Will Grimmer is looking forward to one change to since his last U.S. Open appearance.
The then 17-year-old was excited about the courtesy car he got as a competitor in 2014 at Pinehurst. Until he was told he had to be 18 to drive it.
“Yeah, but I got shotgun,” said Grimmer, laughing.
His experience will be quite different at Shinnecock Hills. Grimmer, 21, medaled at a sectional qualifier in Springfield, Ohio, on June 4 to cement his spot in the 2018 U.S. Open.
Grimmer has bulked up his resume with three years of play at Ohio State and a number of appearances in U.S. Golf Association amateur events. He’s put on 20 pounds since his first Open, checking in at 6-foot, 145 pounds. He has also picked up at least a dozen mph of clubhead speed (now clocking in around 106-110 mph).
“He’s a completely different player,” said Doug Martin, Grimmer’s long-time swing coach.
Grimmer remains steeped in the same fundamentals. Martin, the head men’s golf coach at the University of Cincinnati, notes that the pair hasn’t made any significant changes since Grimmer got to college.
Grimmer has for some time hit a slight draw – maybe a yard or two – as his general flight. Martin, who played on the PGA Tour for much of the 1990s, understands the comments about how little Grimmer’s ball curves.
“There wasn’t anyone I ever played with on the PGA Tour that hit the ball as straight as he does,” Martin said.
Childhood friend Michael Misleh says caddying for Grimmer is pretty simple considering he’s often right down the middle. Misleh was on the bag at Pinehurst and will be toting again at Shinnecock.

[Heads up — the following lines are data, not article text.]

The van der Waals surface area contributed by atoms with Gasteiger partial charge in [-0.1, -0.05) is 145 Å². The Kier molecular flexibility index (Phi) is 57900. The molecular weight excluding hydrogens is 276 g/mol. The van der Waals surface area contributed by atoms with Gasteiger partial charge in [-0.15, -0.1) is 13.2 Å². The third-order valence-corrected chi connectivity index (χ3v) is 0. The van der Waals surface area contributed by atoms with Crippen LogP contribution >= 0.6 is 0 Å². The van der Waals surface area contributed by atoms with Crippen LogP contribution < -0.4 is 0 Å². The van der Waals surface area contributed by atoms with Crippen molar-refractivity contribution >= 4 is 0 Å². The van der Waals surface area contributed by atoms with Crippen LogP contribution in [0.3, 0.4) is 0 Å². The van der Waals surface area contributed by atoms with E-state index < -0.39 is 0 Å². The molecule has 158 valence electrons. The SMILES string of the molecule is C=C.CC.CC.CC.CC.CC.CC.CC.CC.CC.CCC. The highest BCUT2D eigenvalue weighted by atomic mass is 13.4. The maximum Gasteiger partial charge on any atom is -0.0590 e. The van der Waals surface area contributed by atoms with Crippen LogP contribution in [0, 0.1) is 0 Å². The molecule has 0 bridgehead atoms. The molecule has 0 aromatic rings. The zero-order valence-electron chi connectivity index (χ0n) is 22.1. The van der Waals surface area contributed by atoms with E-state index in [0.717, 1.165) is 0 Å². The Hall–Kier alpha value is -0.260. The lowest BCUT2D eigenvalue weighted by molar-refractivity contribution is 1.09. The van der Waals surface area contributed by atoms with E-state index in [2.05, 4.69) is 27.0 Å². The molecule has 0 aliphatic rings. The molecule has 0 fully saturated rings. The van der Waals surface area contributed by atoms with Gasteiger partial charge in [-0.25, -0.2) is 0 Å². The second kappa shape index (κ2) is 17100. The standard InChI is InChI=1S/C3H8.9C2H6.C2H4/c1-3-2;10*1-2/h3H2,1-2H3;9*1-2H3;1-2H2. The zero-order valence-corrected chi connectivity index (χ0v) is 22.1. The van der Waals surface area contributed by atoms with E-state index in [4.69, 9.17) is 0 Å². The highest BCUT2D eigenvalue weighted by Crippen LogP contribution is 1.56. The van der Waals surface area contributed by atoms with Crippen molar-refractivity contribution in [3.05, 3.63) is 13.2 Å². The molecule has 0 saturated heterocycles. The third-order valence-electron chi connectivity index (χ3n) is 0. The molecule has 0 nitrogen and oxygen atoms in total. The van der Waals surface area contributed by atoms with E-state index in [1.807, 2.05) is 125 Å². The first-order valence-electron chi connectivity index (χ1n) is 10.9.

Grimmer said his junior season at Ohio State wasn’t his best. He struggled with his swing, as a focus on building strength made him lose sight of maintaining flexibility. He lost clubhead speed in the process, but has gained 4-5 mph back after refocusing on flexibility.
He finished his junior season with a fourth-place finish at the Big Ten Championship and “rode that momentum” through qualifying. Grimmer has become a more consistent putter, aided by his switch to a 35-inch flatstick from a 33 ¾-inch model during his sophomore year.
He’s known to be deadly accurate on his approach game, unafraid to fire mid- or long irons inside his teammates’ wedges. Grimmer is still on the shorter end distance-wise, but he’s grown comfortable with others hitting past him.
“It doesn’t get to him anymore,” Misleh said.
Grimmer enters this Open with more experience, a familiar caddie and a coach in Martin who played the major at Shinnecock (1995). There’s less a kid-in-the-candy-store feel this time and more a desire to show he can compete.
“I just feel like going into this, I’m definitely a better player mentally and physically,” Grimmer said. “And I have more shots.” Gwk